by Roseline Souebele
I have discovered that in many respects, celebrations such as New Year’s happen pretty much the same way all around the globe – a big meal, a family gathering, and gifts. Some small things may be different – for example, in Congo we don’t exchange holiday cards. But basically, we celebrate in much the same ways. And despite being in the middle of a pandemic, people are still excited to celebrate the New Year. We must be socially distanced and smile with our eyes, rather than with our mouths, but it is obvious from the behavior of community members that the pandemic has not changed the fact that we can still be happy and rejoice in the season.
In the Congo, New Year’s Eve is a huge celebration for adults. Churches organize big celebrations where everyone counts down together to the last second before the New Year. On December 31, 2000, many people believed earth was on the edge of huge changes – aliens would come to earth, the sky would no longer be the same, cars would change, the end of the world was at hand. Since then, believers have tried to be in church when the New Year turns, so in the event of tragedy, God will remember them. Women especially fill the churches, praying and dancing until midnight.
In the morning, cooking begins for a huge meal. Hair salons are crowded as every woman does her best to shine. Husbands and boyfriends, who are the providers in Congo, are expected to provide for the costs of everything for the family, from hair to toes – if they don’t, there is no hand to hold when the party begins! During a long night of celebration, there is drinking and dancing in bars, nightclubs, or in open spaces. Some people are found in the streets, too drunk to remember their way home. And the number of pregnant women – including teenagers – rises for the next few months after New Year’s.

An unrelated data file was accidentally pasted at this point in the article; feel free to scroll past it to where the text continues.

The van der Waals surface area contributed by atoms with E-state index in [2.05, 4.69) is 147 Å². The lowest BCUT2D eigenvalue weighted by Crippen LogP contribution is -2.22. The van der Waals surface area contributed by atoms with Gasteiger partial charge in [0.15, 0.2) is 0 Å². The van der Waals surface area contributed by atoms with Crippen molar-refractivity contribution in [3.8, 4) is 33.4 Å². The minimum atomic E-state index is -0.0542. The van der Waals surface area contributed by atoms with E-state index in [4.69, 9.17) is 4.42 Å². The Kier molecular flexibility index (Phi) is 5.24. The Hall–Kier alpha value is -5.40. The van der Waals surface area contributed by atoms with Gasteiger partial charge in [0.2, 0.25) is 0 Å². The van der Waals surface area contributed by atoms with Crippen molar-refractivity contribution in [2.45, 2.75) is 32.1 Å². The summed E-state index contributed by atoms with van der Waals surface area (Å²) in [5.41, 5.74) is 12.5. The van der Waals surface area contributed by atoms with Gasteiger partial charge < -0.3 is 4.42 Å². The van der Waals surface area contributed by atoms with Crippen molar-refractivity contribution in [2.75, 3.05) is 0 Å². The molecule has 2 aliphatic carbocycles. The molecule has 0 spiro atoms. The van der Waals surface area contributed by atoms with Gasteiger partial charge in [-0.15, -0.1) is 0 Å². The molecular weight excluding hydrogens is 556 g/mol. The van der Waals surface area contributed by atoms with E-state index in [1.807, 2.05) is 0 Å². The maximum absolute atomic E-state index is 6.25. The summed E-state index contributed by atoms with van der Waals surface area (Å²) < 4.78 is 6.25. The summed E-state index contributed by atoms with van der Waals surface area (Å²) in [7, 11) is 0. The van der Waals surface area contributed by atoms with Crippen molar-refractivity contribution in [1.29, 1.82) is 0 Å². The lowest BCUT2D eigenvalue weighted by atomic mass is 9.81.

In Portland, seasonal lights are on, gifts have been mailed back home, and plans are made to be with families and friends in the future, in the hopes that 2021 will be different. The hard times we are all going through right now have not changed anything about how we like to relate to each other and share love and happiness. Many of us have lost friends, relatives, and those we love deeply. This is so unfortunate and so sad, but we can still shine for those we have lost.
I am thankful and grateful to Portland and its people, who have extended their hands to support others in order for all of us to survive this. Thank you to Hope Acts, and to all the organizations that are working to provide food, shelter, and mental health support during this time. What better can we ask than to call for blessings for all of you and for your families, in the same way that you are taking care of us.
Let us hold hands together and wish for a better tomorrow. Happy New Year 2021!
Roseline Souebele is a resident of Hope House